The 1950s and 60s were a period of architectural experimentation, as new materials and technologies opened up a whole range of possibilities for architects and designers. At the time, New York City was in the midst of a post-war construction boom, and today the five boroughs are dotted with some truly amazing masterpieces of Mid-century Modernism. During OHNY Weekend, many of the very best examples from this period will be open to the public, free of charge. From Marcel Breuer’s campus buildings in the Bronx, to Philip Johnson’s very first commission, to a slew of landmarks from the 1964-65 World’s Fair in Queens, fans of Mid-century Modernism (which has been having a moment of late, thanks to the TV show Mad Men) should find this year’s lineup particularly enticing. All of the sites listed below are Open Access during the times and dates indicated below, and do not require reservations.
Saturday, October 17: 10:00 am – 2:00 pm.
Designed by Kevin Roche John Dinkeloo and Associates, this building’s soaring 12-story atrium looks out over a lush, terraced garden. Though interior spaces built as late as 1985 are eligible for landmark status, the Ford Foundation’s atrium, completed in 1967, is currently the “youngest” interior landmark in the city, and is considered one of the most iconic Mid-Century Modern interiors in the five boroughs. During OHNY Weekend, visitors will have the rare opportunity to travel up to the balconies overlooking the garden to experience the space from above.
12:00 pm – 4:00 pm.
The Four Seasons has a storied history as the original home of the New York “power lunch,” and is known the world over for its innovative design by Philip Johnson. In fact, it was the famed architect’s first major commission. Visitors will be able to take in a unique view of the surrounding streetscapes through the restaurant’s beloved shimmering chain curtains, and explore the Pool Room, with its four trees that change with the seasons, as well as the Grill Room, with its two iconic Richard Lippold sculptures. An exhibition of images of landmark interiors by photographer Larry Lederman, featured in the new book Interior Landmarks: Treasures of New York, will also be on view.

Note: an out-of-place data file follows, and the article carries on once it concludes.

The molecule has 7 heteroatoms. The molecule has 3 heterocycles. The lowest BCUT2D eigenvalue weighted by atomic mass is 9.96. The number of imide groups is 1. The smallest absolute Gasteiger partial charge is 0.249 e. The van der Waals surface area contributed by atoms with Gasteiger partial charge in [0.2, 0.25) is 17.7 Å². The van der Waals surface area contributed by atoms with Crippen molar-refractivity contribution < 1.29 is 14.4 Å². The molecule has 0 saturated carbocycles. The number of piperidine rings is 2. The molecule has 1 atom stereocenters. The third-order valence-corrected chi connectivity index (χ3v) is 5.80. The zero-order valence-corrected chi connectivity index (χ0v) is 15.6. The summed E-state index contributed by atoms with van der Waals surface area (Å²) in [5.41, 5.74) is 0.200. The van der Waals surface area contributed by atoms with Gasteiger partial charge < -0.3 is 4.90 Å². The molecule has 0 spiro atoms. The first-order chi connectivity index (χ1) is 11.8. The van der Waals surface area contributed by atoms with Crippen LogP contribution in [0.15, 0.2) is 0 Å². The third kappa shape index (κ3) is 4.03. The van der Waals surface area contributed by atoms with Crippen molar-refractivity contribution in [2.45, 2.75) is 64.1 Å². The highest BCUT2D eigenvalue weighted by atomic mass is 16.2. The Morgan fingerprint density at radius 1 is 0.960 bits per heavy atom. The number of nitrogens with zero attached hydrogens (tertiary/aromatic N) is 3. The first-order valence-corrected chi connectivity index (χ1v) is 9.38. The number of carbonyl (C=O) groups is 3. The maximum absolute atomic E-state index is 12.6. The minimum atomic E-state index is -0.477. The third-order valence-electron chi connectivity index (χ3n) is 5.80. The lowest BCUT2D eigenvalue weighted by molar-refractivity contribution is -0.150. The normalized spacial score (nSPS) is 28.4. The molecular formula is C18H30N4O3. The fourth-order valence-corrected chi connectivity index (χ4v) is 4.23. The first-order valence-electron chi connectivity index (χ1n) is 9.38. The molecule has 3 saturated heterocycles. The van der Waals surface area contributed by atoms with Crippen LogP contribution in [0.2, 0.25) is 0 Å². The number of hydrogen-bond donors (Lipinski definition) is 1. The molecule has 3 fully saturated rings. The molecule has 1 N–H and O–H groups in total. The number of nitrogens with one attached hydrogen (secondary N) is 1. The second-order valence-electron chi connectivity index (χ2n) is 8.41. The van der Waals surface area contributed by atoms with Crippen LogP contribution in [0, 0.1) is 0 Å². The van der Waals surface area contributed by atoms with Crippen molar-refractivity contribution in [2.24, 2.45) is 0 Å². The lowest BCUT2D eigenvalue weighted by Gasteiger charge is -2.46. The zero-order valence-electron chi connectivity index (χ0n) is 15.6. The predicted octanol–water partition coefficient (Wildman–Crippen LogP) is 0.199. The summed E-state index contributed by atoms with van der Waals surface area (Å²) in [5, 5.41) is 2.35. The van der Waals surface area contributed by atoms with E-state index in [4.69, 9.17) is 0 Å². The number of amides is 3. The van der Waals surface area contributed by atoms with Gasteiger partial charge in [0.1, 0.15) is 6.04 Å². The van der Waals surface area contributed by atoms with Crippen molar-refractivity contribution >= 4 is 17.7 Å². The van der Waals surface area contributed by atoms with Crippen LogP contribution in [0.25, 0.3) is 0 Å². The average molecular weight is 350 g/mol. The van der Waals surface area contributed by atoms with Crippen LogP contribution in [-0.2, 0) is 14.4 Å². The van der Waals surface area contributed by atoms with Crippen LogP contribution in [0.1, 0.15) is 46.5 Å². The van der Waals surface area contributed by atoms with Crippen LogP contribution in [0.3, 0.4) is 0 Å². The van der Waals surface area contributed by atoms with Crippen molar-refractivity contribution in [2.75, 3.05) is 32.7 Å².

Saturday & Sunday, October 17-18: 11:00 am – 5:00 pm.
Built on land donated by John D. Rockefeller 3rd, Japan Society’s building was designed by architect Junzo Yoshimura and opened in 1971 as the first building by a leading Japanese architect in New York City. Located near the United Nations on 47th Street, activities at Japan Society are set against a stunning backdrop of indoor gardens, a reflecting pool and a waterfall. The building is furnished with a superb collection of tables, chairs and benches designed by master woodworker George Nakashima. Tours will be offered on both days of OHNY Weekend, free of charge.
Sunday, October 18: 11:00 am – 3:00 pm.
One of the most famous icons of Mid-century Modernism, the TWA Flight Center, is on the National Register of Historic Places. MCR Development, the firm selected by the Port Authority to celebrate Saarinen’s masterpiece and reopen it to the public, is advancing a privately-funded $265 million plan to rehabilitate the national landmark to its original splendor and deliver the first on-site, world-class airport hotel at JFK International Airport. Expected to be complete in 2018, the redevelopment plan will include a museum focusing on New York City as the birthplace of the Jet Age, the storied history of TWA Airlines, and the Mid-century Modern design movement.
World’s Fair Pavilions
New York Hall of Science—Saturday & Sunday, October 17-18: 10:00 am – 2:00 pm.
New York State Pavilion—Saturday & Sunday, October 17-18: 1:00 pm – 5:00 pm.
World’s Fair Grounds Tours—Saturday & Sunday, October 17-18: 1:00 pm – 5:00 pm.
This year’s OHNY Weekend coincides with the 50th anniversary of the closing of the 1964-65 World’s Fair, which was held in Flushing Meadows Corona Park in Queens. Though many pavilions were demolished or moved after the fair ended, several were saved and have become emblems of the city’s largest and most diverse borough. Visit the former fairgrounds to explore Mid-Century Modernist works that will include Wallace K. Harrison’s New York Hall of Science, Philip Johnson’s New York State Pavilion (pictured), and tours of a dozen other landmarks with NYC Parks docents. Click here to read our full Weekend Itinerary for Flushing Meadows Corona Park.
University Campus Tours
Left to Right:
Lehman College—Saturday, October 17: Tours at 1, 2, 3, 4, and 5:00 pm.
Bronx Community College—Sunday, October 18: 12:00 pm – 4:00 pm.
The Rockefeller University—Saturday, October 17: Tours at 10, 10:30, 11, 11:30am, 12, 12:30, 1, 1:30, 2, 2:30, 3, and 3:30pm.
Universities are often fertile ground for architectural experimentation, and many campuses around the city feature works by Mid-Century Modernist trailblazers. During OHNY Weekend, visit buildings by Harrison & Abramovitz at The Rockefeller University in Midtown Manhattan, and Marcel Breuer at the Bronx’s Lehman College (on Saturday) and Bronx Community College (on Sunday).